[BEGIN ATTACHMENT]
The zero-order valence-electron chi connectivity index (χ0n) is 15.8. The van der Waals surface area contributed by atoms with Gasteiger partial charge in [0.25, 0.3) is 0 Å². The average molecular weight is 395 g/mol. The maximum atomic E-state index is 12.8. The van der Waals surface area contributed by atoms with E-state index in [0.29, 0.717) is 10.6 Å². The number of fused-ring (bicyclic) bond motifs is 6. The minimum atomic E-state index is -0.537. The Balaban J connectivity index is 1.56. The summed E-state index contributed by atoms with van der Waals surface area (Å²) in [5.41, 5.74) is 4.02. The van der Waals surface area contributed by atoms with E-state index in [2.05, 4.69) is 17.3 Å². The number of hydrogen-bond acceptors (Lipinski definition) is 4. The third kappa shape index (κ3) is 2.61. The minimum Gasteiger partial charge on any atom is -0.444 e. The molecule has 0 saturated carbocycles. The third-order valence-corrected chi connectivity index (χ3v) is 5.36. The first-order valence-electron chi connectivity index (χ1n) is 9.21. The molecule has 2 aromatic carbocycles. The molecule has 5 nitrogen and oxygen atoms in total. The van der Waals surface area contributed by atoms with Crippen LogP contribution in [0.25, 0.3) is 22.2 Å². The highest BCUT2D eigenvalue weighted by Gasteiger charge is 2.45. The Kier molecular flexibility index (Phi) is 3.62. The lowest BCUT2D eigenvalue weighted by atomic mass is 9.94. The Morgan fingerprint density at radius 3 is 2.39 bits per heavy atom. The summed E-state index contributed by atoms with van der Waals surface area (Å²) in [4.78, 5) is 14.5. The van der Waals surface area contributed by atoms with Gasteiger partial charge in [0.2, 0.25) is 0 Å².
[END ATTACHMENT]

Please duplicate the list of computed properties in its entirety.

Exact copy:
The zero-order valence-electron chi connectivity index (χ0n) is 15.8. The van der Waals surface area contributed by atoms with Gasteiger partial charge in [0.25, 0.3) is 0 Å². The average molecular weight is 395 g/mol. The maximum atomic E-state index is 12.8. The van der Waals surface area contributed by atoms with E-state index in [0.29, 0.717) is 10.6 Å². The number of fused-ring (bicyclic) bond motifs is 6. The minimum atomic E-state index is -0.537. The Balaban J connectivity index is 1.56. The summed E-state index contributed by atoms with van der Waals surface area (Å²) in [5.41, 5.74) is 4.02. The van der Waals surface area contributed by atoms with E-state index in [2.05, 4.69) is 17.3 Å². The number of hydrogen-bond acceptors (Lipinski definition) is 4. The third kappa shape index (κ3) is 2.61. The minimum Gasteiger partial charge on any atom is -0.444 e. The molecule has 0 saturated carbocycles. The third-order valence-corrected chi connectivity index (χ3v) is 5.36. The first-order valence-electron chi connectivity index (χ1n) is 9.21. The molecule has 2 aromatic carbocycles. The molecule has 5 nitrogen and oxygen atoms in total. The van der Waals surface area contributed by atoms with Crippen LogP contribution in [0.25, 0.3) is 22.2 Å². The highest BCUT2D eigenvalue weighted by Gasteiger charge is 2.45. The Kier molecular flexibility index (Phi) is 3.62. The lowest BCUT2D eigenvalue weighted by atomic mass is 9.94. The Morgan fingerprint density at radius 3 is 2.39 bits per heavy atom. The summed E-state index contributed by atoms with van der Waals surface area (Å²) in [4.78, 5) is 14.5. The van der Waals surface area contributed by atoms with Gasteiger partial charge in [0.2, 0.25) is 0 Å².